In 1942, 120,000 men, women and children were ordered by the United States government to leave their jobs, schools and homes. Two thirds were American citizens. The charges against them: they were of Japanese descent. There were no hearings or trials. They were told to bring with them only what they could carry and herded onto buses and trains, unaware of where they were going or what would happen to them. They were uprooted from their lives and deprived of their freedom. “All of a sudden,” says Shig Honda, 15 years old at the time, “I was beginning to understand what racism was.”
14,000 were confined behind barbed wire, surrounded by armed guards in watchtowers, in desolate, cold Heart Mountain, Wyoming. ALL WE COULD CARRY is their story, told through the memories of twelve Japanese Americans, children and young adults at the time. For up to three and a half years, the prisoners persevered despite deprivation and uncertainty. Although families were fractured and dignity denied, it was also a place where couples fell in love, where babies were born, where lifelong bonds were forged.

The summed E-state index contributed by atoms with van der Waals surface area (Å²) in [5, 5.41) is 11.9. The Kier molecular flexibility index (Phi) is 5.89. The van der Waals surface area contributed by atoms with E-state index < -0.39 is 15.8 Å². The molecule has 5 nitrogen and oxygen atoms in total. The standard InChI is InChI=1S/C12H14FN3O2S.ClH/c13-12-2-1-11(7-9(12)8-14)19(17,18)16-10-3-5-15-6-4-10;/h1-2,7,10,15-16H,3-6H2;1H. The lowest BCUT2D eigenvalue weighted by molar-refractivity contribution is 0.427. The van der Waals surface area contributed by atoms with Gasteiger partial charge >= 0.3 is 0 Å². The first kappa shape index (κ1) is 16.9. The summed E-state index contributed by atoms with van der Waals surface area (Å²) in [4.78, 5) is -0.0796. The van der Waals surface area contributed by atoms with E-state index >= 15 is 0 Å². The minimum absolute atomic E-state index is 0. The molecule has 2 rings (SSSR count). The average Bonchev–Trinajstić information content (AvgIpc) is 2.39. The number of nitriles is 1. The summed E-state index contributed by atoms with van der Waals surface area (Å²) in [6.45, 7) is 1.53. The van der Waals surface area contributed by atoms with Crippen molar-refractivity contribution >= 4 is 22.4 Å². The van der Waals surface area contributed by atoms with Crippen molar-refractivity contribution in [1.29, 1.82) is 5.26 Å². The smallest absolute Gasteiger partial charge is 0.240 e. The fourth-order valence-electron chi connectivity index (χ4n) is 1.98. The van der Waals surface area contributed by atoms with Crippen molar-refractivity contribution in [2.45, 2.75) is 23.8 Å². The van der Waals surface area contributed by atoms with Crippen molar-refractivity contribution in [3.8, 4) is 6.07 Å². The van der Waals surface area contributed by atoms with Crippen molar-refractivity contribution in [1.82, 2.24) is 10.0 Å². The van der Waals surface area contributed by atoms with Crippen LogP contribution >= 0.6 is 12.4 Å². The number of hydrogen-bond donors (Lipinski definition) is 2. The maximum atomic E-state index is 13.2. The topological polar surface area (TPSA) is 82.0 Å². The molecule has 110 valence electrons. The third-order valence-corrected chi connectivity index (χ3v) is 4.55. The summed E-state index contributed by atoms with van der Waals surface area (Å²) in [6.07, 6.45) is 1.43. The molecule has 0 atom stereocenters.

Filmmaker Steven Okazaki, whose father was imprisoned at Heart Mountain, captures this essential piece of history in a way that is both compelling and relatable: providing vivid accounts of daily life in the camps as well as the resilience of those imprisoned there.
ALL WE COULD CARRY is screened for all visitors to the Heart Mountain Interpretive Center in Powell, Wyoming.
Produced for the HEART MOUNTAIN WYOMING FOUNDATION
2011 / Documentary / 15 Minutes